Sometimes people have a faith-based objection to unions’ expenditures. To learn more about some of the major public unions’ expenditures in light of common faith beliefs, click here.
CSEA/AFSCME Local 1000
CSEA collected $124 million from its members in fiscal year 2020, according to reports the union must file with the U.S. Dept. of Labor.
In 2020 alone:
- $26.7 million went to the AFSCME International headquarters in Washington, D.C., to support its massive political, economic and social agenda. AFSCME International regularly supports a host of controversial organizations.
- $3.9 million was spent by CSEA on political activity and lobbying.
- $144,700 was paid or contributed to a variety of outside organizations.
- $871,300 was spent on attorneys and private consultants.
- $960,300 was spent on travel for union staff and hotel venues. This includes $165,700 on hosting a union conference at the Turning Stone Resort Casino.
CSEA paid 347 employees in 2020, 97 of whom were paid six figures. Statewide president Mary Sullivan received $200,711.
Also, despite having a cash stockpile of $41.5 million in mid-2019, CSEA increased its minimum dues amount from $179 to $184 per year and its maximum from $802 to $824 per year. Since then, the union’s cash reserves have grown to $56.5 million.
CSEA’s most recent LM-2 reports are available here: 2020, 2019, 2018, 2017, 2016.
A portion of the dues paid by CSEA members also goes to AFSCME International, headquartered in Washington, D.C.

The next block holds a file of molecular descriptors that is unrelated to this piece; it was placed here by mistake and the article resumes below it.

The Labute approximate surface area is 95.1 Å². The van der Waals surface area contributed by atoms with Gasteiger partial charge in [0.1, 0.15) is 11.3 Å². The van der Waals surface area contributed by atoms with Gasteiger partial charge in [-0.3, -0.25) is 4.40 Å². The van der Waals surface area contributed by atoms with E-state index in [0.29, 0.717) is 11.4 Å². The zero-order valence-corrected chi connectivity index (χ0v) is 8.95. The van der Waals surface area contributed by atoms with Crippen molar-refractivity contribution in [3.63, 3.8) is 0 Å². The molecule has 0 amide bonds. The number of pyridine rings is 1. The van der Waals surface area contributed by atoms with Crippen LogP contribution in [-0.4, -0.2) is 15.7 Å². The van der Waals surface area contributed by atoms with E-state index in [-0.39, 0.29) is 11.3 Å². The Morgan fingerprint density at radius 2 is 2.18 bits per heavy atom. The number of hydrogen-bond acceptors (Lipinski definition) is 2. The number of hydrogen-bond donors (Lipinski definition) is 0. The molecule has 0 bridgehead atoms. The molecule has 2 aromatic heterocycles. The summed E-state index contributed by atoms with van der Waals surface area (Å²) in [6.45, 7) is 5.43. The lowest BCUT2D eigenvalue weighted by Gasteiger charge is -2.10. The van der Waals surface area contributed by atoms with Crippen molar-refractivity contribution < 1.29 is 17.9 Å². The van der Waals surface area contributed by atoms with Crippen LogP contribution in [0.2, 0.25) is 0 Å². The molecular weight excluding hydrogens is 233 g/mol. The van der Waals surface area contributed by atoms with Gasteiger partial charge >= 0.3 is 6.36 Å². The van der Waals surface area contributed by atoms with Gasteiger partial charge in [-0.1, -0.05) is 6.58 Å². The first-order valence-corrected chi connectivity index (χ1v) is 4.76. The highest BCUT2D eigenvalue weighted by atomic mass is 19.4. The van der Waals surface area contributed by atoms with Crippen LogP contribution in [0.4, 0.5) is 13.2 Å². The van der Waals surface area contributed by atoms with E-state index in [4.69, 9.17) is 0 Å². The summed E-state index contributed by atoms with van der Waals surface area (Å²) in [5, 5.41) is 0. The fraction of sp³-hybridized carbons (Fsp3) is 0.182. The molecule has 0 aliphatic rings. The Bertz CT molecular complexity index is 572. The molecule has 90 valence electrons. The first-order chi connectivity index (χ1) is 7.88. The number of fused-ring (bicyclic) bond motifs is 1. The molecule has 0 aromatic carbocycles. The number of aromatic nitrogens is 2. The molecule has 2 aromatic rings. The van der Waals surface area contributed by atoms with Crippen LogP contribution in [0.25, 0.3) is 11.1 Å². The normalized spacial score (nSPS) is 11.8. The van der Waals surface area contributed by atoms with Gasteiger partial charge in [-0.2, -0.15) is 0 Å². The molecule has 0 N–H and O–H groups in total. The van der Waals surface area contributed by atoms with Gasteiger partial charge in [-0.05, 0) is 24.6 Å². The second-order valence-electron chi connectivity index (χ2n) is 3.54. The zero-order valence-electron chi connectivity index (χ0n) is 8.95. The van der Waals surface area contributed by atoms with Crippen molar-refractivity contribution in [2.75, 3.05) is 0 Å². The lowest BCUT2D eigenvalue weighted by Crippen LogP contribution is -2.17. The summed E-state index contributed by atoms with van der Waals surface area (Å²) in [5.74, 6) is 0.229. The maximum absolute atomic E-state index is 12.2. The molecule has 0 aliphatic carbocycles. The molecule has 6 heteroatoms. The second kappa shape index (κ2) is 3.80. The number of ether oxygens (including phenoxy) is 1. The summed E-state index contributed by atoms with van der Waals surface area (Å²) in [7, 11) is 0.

AFSCME collected $183 million from its members nationwide in 2020.
- $62 million was spent by AFSCME on divisive political candidates, causes and lobbying. This includes $115,000 in campaign support to Michael Madigan, former speaker of the Illinois House of Representatives, who recently fell into disgrace under accusations of corruption and cronyism.
- $2.9 million was paid or contributed to largely ideological organizations. This includes $5,000 donated to the Alliance for Global Justice, a left-wing, anti-capitalist organization that grew out of the Nicaragua Network, which supported the Communist Sandinista regime in Nicaragua.
- $1.3 million was spent on airfare, hotels and travel for union staff.
- $4.6 million was spent on attorneys and private consultants.
- $71,500 was spent on food and catering.
AFSCME paid 484 employees in 2020, 211 of whom were paid six figures. AFSCME’s international president, Lee Saunders, was paid $357,000.
AFSCME’s most recent LM-2 reports are available here: 2020, 2019, 2018, 2017, 2016.